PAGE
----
Last week, L called to tell me he had won an award. To celebrate the good news, he told me to pick any restaurant for dinner. Though I’m hesitant to try out new restaurants for special occasions (lest the food disappoints us), I was dying to try Red Ember Japanese Cuisine. Based on the rave reviews from Peaches and XYZ (Urbanspoon reviewers), I had a feeling it would be worth the risk.
Red Ember Japanese Cuisine is sandwiched between two commercial buildings on a busy street in the Hillhurst community. A string of red lanterns decorate the tree in front of the restaurant. I was pleasantly surprised with Red Ember’s contemporary interior design. Painting the walls red was a bold choice, but it worked well with the modern décor. The tables are cute, outfitted with a brown paper table cover, duo chopstick/soy sauce utensils, and origami style napkins. Red Ember provides a peaceful ambience for customers. Jazz music plays at the just the right volume, loud enough to enjoy the swinging tunes but low enough to still have a conversation.
Our server Christina was exceptionally polite and professional. She also dispensed a perfect pour of beer. L and I appreciated that she took the time to describe all the elements of the dishes, right down to the edible garnishes. While we looked at the menu and sipped on ice cold Asahi, Christina brought over a complimentary appetizer of salmon tempura. Hot and crispy, the salmon was flaky and moist, submerged in a deliciously sour, citrusy, garlicky sauce.
My apologies for the photos – photography isn’t one of my strengths. In case you’re wondering, I’m also not gifted as a mathematician, pianist or as a martial artist. Speaking of stereotypes, I know some people care if the sushi chef is Japanese (such as L), but the sushi at Red Ember is so good, I wouldn’t care if the sushi chef was Roger the Alien (American Dad). L agreed – in this case, the issue was moot.
L and I enjoyed watching the platters of sashimi and specialty rolls parade out of the kitchen. Each platter was beautifully presented. The sushi chef, Calvin Chu, could easily double as a food stylist. The rolls were meticulously styled and gracefully arranged. For example, green leaves adorn the sashimi bowls and long stems of deep-fried buckwheat noodles and slices of lotus grace the plate. In the case of our Rainbow roll – the toppings of each roll alternated in the toppings of salmon, ebi and snapper. It’s details like this that set Red Ember apart from its nearby competition.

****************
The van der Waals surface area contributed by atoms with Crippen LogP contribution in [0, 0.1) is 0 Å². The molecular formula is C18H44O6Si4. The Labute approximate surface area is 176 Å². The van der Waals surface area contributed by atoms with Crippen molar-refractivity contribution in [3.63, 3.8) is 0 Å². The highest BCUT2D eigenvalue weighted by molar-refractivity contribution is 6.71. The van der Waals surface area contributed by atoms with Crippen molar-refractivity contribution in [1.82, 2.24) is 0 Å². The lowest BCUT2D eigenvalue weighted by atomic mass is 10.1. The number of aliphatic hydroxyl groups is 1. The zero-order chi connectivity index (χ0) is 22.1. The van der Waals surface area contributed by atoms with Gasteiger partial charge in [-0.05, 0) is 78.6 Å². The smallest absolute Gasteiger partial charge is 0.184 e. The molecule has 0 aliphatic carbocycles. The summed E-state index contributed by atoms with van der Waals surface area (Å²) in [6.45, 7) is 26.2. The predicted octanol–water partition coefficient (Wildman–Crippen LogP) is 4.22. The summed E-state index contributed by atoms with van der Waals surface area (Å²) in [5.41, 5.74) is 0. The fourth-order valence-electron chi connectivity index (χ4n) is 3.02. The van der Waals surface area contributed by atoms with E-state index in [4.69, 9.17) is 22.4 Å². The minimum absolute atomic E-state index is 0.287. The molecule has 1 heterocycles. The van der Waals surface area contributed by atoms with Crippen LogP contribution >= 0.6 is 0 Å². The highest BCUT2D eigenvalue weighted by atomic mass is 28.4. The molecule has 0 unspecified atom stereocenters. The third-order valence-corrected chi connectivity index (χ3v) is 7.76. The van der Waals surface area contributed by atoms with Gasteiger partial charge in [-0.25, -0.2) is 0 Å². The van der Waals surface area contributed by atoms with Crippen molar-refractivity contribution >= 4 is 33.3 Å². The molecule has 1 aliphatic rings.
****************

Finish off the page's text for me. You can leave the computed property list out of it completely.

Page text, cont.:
We started with a large sashimi platter: 24 pieces of snapper, salmon, tuna, squid, octopus and scallops. The presentation of the sashimi really shone. Literally. The blue light underneath the ice lit up the sashimi like the fountains at the Bellagio. The crushed ice wasn’t just for ornamental purposes, it also kept the fish chilled. The salmon was marbled; its pattern was reminiscent of tiger stripes. Cool, smooth and buttery, the salmon was exquisite. The tuna was our favourite – it was fresh and firm, but still melted in your mouth. L really enjoyed the octopus as it had a good chew to it but was not rubbery. I was surprised to see the size of the raw scallops, they was so large that they wrapped around a slice of cucumber. I liked how the squid was rolled in nori, but personally, the slippery texture wasn’t for me.
The specialty rolls are amazing. We sampled the Red Dragon roll, the Kamikaze roll, the Rainbow roll, the chopped scallop roll and a tuna roll. Of the bunch, the Red Dragon was our favourite. The tempura prawn inside the roll was still warm, while the batter was light and airy. Portion wise – and this applies to all the rolls we’ve sampled, there was a good filling to rice ratio. You could also taste the individual ingredients, such as the tempura prawn, tobiko, avocado and cucumber; no singular ingredient overpowered the other. The crowning glory on the Red Dragon roll was the piece of seared salmon on top of each roll; the torching gave the salmon a rich smoky taste.
The Kamikaze roll combined my favourite ingredients: chopped scallop, tempura flakes, tobiko, and tuna. The roll was subtle in taste, but big on texture. I like the size of the specialty rolls – I could fit a piece in my mouth in one bite. Or maybe I just have a big mouth. At least, that’s what my mother always told me.
The Rainbow roll was chocked full of fresh fish. For the first time ever, I realized why this roll was called the Rainbow roll. The different colours, particularly on the topping, looked like a rainbow. I did notice that the sushi rice was lightly seasoned. While L prefers his sushi rice to have a stronger taste of vinegar and sugar, I thought it allowed the different tastes and textures of the specialty rolls to come out.
The regular rolls were nicely rolled. I liked how the ratio of scallop and red roe was slightly larger than that of rice, and that the cucumber was omitted. The tuna maki was full of fresh fish. However, compared to the specialty rolls, the tuna maki was plain boring. Lesson learned – our future visits will focus solely on the creative rolls. Thanks Urbanspooners – I never would have found this gem without your reviews.